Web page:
Whether you’re an employer hiring new workers or an applicant seeking a job, you might wonder how pre-employment drug testing laws will affect your search. The federal government heavily regulates some safety-sensitive industries, like transportation, nuclear energy, and military contracting, and requires pre-employment drug testing in certain circumstances. Beyond this, state governments are largely in control.
Pre-Employment Drug Testing Laws
Pre-employment drug testing laws differ by state, but most states allow employers to test applicants for drugs so long as they comply with the state’s regulations. In addition, some states require that employers provide written notice that drug testing will occur in job postings. To check the legal status of a specific state, please check this State-by-State Legal Status Guide.
Unlike most states, Missouri does not have a drug testing statute. The state does not prohibit or restrict drug testing. However, employers must meet certain requirements in order to protect themselves against workers’ and unemployment comp claims. For example, legal trouble can arise based on who the employer tests and how the employer conducts the test. Employers must develop their pre-employment drug testing program carefully to avoid potential lawsuits, like the following:
- Discrimination Claims: If an employer singles out a certain group of employees (based on race, age, gender, sexuality, etc.), they could face a discrimination lawsuit.
- Disability Discrimination Claims: If an applicant or employee suffering from a disability protected by the Americans with Disabilities Act (ADA) takes a prescribed medication for that disability, it could appear on a drug test. For example, if an applicant takes a legally prescribed opiate for a disability, they could test positive for drug use. If a company rescinds a job offer based on such a drug test, it may be held liable for discrimination.
- Invasion of Privacy: Sometimes the way a drug test is conducted can violate employees’ privacy. For example, if employees are required to disrobe or provide a urine sample in front of other people, this could violate their privacy and spark a lawsuit.
- Defamation: If an employer publicizes a false-positive result, an employee may claim defamation if the employer acts in bad faith and knew (or ought to have known) that the result was incorrect.
The Supreme Court
In March of 1989, the U.S. Supreme Court made two decisions to uphold drug testing programs: (1) the Federal Railway Administration’s testing of entire train crews following certain accidents and incidents and (2) the U.S. Custom Service’s testing of current employees who applied for promotions into certain positions. The broad language of the decision made a big impact, essentially authorizing government organizations to conduct drug testing without suspicion.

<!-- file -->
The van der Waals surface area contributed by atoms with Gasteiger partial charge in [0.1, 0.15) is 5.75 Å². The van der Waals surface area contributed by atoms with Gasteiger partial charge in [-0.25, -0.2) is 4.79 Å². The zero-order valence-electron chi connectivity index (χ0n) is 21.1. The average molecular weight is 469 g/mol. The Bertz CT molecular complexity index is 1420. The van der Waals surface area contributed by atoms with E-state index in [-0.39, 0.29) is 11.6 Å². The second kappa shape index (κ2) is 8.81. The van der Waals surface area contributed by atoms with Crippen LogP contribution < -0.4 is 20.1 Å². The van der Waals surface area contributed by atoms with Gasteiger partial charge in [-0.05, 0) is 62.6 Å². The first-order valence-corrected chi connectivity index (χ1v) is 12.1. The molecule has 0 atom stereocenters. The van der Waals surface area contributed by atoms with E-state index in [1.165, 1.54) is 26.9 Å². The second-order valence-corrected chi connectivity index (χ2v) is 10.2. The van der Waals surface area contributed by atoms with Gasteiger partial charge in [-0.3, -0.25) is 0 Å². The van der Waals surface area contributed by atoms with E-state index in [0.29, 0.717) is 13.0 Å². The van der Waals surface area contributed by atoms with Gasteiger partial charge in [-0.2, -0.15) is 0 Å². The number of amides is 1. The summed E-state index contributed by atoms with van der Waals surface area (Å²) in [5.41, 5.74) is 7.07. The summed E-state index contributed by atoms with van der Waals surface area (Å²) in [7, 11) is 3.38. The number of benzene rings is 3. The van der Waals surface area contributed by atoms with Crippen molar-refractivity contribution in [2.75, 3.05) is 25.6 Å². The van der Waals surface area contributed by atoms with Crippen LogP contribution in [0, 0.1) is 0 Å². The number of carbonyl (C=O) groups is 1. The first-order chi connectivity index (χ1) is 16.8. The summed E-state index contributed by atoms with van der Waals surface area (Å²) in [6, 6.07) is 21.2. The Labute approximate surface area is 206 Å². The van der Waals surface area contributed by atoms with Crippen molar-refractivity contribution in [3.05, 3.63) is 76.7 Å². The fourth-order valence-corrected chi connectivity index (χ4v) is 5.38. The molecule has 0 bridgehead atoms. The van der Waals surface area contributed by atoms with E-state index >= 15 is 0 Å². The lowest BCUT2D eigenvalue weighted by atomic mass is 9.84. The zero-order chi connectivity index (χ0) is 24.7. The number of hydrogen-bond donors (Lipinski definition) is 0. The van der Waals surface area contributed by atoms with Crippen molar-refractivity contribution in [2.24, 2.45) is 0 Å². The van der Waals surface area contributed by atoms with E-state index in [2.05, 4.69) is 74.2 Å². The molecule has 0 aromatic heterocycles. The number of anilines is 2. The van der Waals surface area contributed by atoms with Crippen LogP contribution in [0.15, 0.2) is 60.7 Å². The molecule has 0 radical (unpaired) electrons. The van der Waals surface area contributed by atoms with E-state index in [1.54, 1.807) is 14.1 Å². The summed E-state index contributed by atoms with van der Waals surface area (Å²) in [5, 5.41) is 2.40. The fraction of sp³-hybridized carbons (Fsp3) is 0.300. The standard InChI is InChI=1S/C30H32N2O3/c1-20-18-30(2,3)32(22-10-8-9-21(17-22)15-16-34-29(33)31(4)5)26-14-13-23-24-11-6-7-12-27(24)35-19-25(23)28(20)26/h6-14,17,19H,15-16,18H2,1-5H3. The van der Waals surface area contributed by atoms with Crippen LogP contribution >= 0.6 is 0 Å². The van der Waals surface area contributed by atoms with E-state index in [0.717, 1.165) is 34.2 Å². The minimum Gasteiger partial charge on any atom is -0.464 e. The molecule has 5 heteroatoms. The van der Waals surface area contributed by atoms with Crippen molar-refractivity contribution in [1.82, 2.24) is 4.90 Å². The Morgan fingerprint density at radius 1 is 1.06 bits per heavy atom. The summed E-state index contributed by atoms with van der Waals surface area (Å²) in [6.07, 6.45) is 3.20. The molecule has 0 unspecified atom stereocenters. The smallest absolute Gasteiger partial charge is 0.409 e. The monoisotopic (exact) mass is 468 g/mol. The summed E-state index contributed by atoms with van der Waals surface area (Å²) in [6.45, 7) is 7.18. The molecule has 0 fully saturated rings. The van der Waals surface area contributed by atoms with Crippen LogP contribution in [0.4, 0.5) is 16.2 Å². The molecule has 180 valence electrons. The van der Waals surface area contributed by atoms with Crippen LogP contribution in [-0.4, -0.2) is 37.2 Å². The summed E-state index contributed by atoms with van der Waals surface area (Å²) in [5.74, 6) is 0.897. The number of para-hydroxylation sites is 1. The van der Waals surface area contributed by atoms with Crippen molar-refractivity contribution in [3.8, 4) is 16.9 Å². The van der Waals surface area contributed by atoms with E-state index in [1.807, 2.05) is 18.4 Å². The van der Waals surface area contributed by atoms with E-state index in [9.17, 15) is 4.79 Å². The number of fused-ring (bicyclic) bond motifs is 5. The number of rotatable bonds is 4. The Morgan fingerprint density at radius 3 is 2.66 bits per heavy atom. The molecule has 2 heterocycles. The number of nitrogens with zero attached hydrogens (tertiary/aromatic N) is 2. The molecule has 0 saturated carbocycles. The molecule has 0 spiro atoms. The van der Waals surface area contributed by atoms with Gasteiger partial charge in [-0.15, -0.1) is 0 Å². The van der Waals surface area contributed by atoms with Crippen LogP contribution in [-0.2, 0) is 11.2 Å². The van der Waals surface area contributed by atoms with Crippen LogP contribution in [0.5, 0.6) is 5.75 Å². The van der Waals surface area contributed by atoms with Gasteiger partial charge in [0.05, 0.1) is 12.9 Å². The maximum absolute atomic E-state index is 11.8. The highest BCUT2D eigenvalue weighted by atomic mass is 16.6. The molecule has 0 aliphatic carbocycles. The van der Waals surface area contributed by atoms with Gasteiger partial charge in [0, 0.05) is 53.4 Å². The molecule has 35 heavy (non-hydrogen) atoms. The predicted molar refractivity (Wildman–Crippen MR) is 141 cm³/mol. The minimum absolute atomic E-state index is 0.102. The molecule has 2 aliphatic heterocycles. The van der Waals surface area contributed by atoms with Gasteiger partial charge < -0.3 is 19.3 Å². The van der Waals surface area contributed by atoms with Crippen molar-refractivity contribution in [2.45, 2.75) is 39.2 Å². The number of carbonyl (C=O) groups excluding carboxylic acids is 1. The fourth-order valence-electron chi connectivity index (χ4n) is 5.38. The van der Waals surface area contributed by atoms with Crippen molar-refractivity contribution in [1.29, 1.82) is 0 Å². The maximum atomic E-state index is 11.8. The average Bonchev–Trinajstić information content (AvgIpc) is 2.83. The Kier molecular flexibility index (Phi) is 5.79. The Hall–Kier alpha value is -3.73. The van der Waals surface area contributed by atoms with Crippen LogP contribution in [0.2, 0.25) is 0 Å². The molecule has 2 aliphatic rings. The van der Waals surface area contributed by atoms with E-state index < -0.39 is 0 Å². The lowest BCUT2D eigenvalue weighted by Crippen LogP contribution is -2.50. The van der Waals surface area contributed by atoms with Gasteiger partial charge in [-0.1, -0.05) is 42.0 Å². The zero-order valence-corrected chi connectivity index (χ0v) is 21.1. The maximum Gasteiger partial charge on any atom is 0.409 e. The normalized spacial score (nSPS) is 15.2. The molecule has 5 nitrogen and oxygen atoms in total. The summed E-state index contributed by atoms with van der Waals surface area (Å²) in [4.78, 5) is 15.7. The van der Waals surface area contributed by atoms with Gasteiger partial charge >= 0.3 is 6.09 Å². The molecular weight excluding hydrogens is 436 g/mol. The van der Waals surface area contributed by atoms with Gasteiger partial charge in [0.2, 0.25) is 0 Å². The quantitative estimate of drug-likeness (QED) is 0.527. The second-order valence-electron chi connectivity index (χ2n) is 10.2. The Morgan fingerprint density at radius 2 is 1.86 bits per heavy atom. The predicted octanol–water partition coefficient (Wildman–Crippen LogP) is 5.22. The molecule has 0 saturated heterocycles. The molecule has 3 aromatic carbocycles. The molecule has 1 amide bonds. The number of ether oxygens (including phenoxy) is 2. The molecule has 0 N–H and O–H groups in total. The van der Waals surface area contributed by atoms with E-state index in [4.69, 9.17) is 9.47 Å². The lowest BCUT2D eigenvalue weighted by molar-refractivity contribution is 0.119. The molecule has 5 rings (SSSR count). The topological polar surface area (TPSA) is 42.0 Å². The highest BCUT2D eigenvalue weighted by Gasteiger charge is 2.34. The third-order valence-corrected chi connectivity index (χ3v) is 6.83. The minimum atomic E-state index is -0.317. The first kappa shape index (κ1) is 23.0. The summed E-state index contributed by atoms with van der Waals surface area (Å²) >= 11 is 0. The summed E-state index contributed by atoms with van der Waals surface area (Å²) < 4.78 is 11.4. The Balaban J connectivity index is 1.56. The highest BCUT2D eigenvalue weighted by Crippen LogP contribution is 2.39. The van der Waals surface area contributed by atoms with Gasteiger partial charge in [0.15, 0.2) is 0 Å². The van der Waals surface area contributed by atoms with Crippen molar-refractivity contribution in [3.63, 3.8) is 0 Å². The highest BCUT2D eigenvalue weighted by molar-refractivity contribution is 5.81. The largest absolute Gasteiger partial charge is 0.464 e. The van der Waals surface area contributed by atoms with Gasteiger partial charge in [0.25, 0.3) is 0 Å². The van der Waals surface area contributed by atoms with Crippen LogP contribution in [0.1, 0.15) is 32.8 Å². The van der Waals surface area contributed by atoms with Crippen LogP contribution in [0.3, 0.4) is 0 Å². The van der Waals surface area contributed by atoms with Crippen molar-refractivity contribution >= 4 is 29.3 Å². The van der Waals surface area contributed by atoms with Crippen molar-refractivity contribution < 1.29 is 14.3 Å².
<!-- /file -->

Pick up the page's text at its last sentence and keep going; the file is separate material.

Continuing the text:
When using a urine specimen in a drug test, the Court maintained that the test must comply with the Fourth Amendment’s forbiddance of unreasonable search and seizure. However, the majority agreed that “neither a warrant, nor probable cause, nor, indeed, any measure of individualized suspicion, is an indispensable component of reasonableness in every circumstance.” In addition, the majority stated that the government could conduct drug tests on employees without suspicion if the government can demonstrate “special needs” (source). This need must be significant, because it must override the individual’s right to privacy.
When Employers Test Applicants for Drug Use
Employers often choose to include a drug test as a part of their hiring process (i.e., pre-employment drug testing). In some states, employers may only conduct a drug test after they have extended an offer of employment to the applicant. However, companies may prefer to conduct the drug test prior to an offer of employment. Why? If a job applicant tests positive for drug use after a conditional offer of employment, the employer will withdraw the job offer and the candidate may ask to know why. Then, if the drug test proves false, the employer could face a civil suit based on wrongful denial of employment. If an employer wishes to test a potential employee after extending a job offer, he or she must ensure that the information is accurate to avoid legal liability.
Even if an employer is not legally required to drug test job applicants, he or she may choose to do so for a variety of reasons. First, by choosing not to hire applicants who use drugs, a company can protect its productivity levels, save money, and improve safety. In addition, drug testing can help an employer avoid legal liability, as a lawsuit may arise if an intoxicated employee causes an accident or injury. Finally, some employers choose to screen applicants for drug use to qualify for workers’ compensation discounts (some states reward employers’ initiatives to maintain drug-free workplaces).
Although most employers are not required to conduct pre-employment drug testing by law, companies in safety-sensitive industries may be required to test all job applicants for both drug and alcohol use. Industries that require drug testing include transportation, construction, and sports.
How to Get Started
If you’re looking to implement a drug-free workplace through pre-employment or random drug and alcohol testing, contact Tomo Drug Testing. Based in Springfield (MO), St. Louis (MO), Kansas City (MO), Indianapolis (IN), and Evansville (IN), we offer customized solutions to make drug testing simple, and our nationwide network of clinics and onsite providers allows Tomo to be available anytime, anywhere. We also provide education sessions for DOT employers and employees. For a free needs analysis or more information, give us a call today at 1-888-379-7697 or contact us online. We would be happy to help!